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The Little Wheel in Back



 
 
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  #1  
Old September 3rd 03, 08:23 AM
Veeduber
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Default The Little Wheel in Back



Real airplane, the fan is in the front. The little wheel is in the back. That
is, if it has a little wheel. Started out, we just had a skid. Nowadays,
lotsa folks frown on skids. But if you're into Flying On The Cheap there's a
lot to be said for a skid.

The main purpose of putting ANYTHING in the back is to keep the tail off the
ground. So you use whatever works. Skid works.

Most folks incorporate some form of energy absorption mechanism in whatever
works; that thing that keeps the tail from hitting the ground. Piecea wood
works. Pivot the piecea wood in the middle, wrap some shock cord forward of
the pivot, when the thing hits the ground it won't break. Kinda springy.
Sorta like a spring, which also works. Leaf spring, like one offen a car. Or
a wagon, if it's a small wagon. Fiberglas works too. Or you can use a piecea
wood. Ash works good. Hickory too. (Ask for a sledge hammer handle. In a
pinch, you can use a shovel handle. In fact, a popular homebuilt from the
1930's used the curved portion of a shovel handle for a tail skid.)

The bad thing about using a steel spring in back is the sparks. Looks kinda
neat, taxi'ing at night, little shower of sparks behind you. Not on grass, of
course but over at Palomar or Oceanside. More fun at Palomar because they got
a tower and you know how much folks love sparks when they live in towers.

Or you can use a piecea wood, put a little metal shoe on the end. Best of both
worlds: Cheap, easy to make piecea wood, with a couple wraps of shock cord.
(You can get some at Home Dee Pot.) PLUS you got this steel shoe, gives you a
nice shower of sparks when the tail comes down, causes Tower Dwellers to shine
their red light at you and say funny stuff on the radio. Almost as much fun as
landing on the taxi way. (I have a lot of trouble remembering my hull number,
usually just add five to the last one I heard. Seems to work okay.)

Have you seen them white plastic cutting boards? I've been using them for
fair-leads. Slippery stuff.

I'll bet you could put a piece of white plastic cutting board on your tail
skid, cause it to stop sparking and start sliding. Not very handy at Ranchita,
though. In fact, that's why you have a steel shoe back there, so's you can
come to a stop before you hit the windmill. No, you can't go there, it ain't a
runway, it's a road. Graded it nice & smooth after the Pines fire took care of
the brush. Seven hundred foot of road. Only folks that use it is me and a lot
of dope smugglers. That metal shoe works a treat on dirt. Not too many
sparks. But some. Guess I'd better put on a wheel.

Little wheel. Harbor Freight. It thought it was a caster until I got aholt of
it. Sez ‘88x31' molded into the rubber. Or urethane. Or whatever. Ball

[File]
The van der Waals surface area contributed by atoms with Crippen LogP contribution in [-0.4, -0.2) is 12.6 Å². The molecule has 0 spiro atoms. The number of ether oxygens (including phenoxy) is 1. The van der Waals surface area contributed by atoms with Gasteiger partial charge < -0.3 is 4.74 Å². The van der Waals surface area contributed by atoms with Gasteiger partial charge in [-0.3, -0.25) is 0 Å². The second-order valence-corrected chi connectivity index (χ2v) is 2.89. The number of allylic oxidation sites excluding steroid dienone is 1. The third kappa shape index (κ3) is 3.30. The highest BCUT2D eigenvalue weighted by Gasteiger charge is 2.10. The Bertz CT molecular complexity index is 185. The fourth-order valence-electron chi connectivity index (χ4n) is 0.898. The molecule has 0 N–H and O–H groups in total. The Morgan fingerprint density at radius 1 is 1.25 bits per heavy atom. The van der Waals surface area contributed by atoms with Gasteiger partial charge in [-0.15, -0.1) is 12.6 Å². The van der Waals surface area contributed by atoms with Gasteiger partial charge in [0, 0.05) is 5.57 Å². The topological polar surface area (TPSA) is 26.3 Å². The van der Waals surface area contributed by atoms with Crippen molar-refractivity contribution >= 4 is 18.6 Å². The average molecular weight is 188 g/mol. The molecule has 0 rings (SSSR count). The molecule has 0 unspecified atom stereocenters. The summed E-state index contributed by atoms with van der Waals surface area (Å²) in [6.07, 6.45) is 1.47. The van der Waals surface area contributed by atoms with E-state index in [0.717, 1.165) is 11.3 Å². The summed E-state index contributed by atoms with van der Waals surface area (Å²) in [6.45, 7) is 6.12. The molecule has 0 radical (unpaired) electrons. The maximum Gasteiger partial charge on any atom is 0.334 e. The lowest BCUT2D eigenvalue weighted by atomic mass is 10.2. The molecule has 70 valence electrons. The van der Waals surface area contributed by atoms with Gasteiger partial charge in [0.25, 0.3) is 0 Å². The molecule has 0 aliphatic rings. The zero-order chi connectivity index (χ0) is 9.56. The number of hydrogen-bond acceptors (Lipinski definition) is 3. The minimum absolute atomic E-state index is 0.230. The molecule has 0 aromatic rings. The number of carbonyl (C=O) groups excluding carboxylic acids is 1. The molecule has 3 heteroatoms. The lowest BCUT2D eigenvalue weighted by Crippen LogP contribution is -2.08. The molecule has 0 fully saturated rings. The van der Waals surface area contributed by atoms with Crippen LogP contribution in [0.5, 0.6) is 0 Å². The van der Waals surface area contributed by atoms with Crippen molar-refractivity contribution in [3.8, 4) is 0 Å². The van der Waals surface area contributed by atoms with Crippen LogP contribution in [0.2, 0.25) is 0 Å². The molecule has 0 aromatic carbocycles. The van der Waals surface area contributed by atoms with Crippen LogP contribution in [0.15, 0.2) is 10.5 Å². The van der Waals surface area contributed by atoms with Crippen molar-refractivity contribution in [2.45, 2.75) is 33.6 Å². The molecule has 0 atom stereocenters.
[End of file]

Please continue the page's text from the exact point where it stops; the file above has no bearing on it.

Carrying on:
bearing. Three-eights bore. Made up a tail-wheelie-thingee outta some tubing,
couple of bronze bushings. Zerk fitting. Horn bolts on. Don't weigh much but
it's heavier than a piecea wood and three feet of shock cord. Hell of a
moment, too. Seventeen feet four and three-quarters inches times four point
three seven pounds, plus the spring... means I have to move the whole gawdamned
engine forward about 1.375 inches just so's I can have a little wheel in back.
Or bolt about ten pounds of lead to the oil cooler. (Rather move the engine.)
Now I gotta find some sort of spring.

Looked around for a steel spring but couldn't find one I could afford. Checked
with the EAA experts and was told I could find leaf springs in any junk yard.
One EAA expert told me to look for a Model T, take the spring offa that. ( When
was the last time you saw a Model T in a junk yard? Where do they get those
people?) These are the same experts who think the Spruce Goose is made outta
spruce and that an AN3 is 3/16". I guess they don't get out much.

Ever heard of a camber compensator for swing-axle Volkswagens? It's a steel
spring shaped about like an archers' bow except with angles instead of curves.
Bolts to a pivot on the bottom of the tranny with the ends of the spring out
toward the wheels, pressing up on the axles. Works. Sorta. First used it on
the Porsche, way back When. Spring is about an inch and an eighth for bugs,
inch and a half for buses. New, they want the earth for the thang but used, at
the swap meet, over where all the air-cooled Volkswagen owners get together,
you pick one up for a twenty dollar bill.

One camber compensator makes two tail wheel springs. Pretty good tail wheel
spring, too, cept it's kinda soft. And at twenny bucks, expensive for someone
Flying On The Cheap. (Yes, I got a couple of them. But you don't. And the
Flying On The Cheap thingee is really for you, not me.)

Harbor Freight, that's the ticket. Go prowling around. They leave you alone
in Harbor Freight. Go to Home Dee Pot there's always some idiot asking if they
can help you. So you ask, "Double headed nails?" and they give you a silly
smirk as if you've just dropped in to practice your humor. Real hardware store
carries crockery and dynamite and knows what you mean when you ask for five
pounds of eight-penny double headed nails. Home Dee Pot only seems to have
these perky idiots offering help they can't provide.

So I go prowling around Harbor Freight and find the Perfect Tail Wheel Spring.
Looks like a pry bar but it's really a tail wheel spring. Or soon will be.

Yes, I made some drawings. They'll eventually go up with the other
‘Practice' stuff over on the Fly5kfiles archive. And I'll take some pictures
too, soon as Santa comes around (I've been saving up for a digital camera.)
Then I'll have me a regular tail wheel, like all the yuppies use.

But I'm gonna miss them sparks. And blowing the tail around. And getting the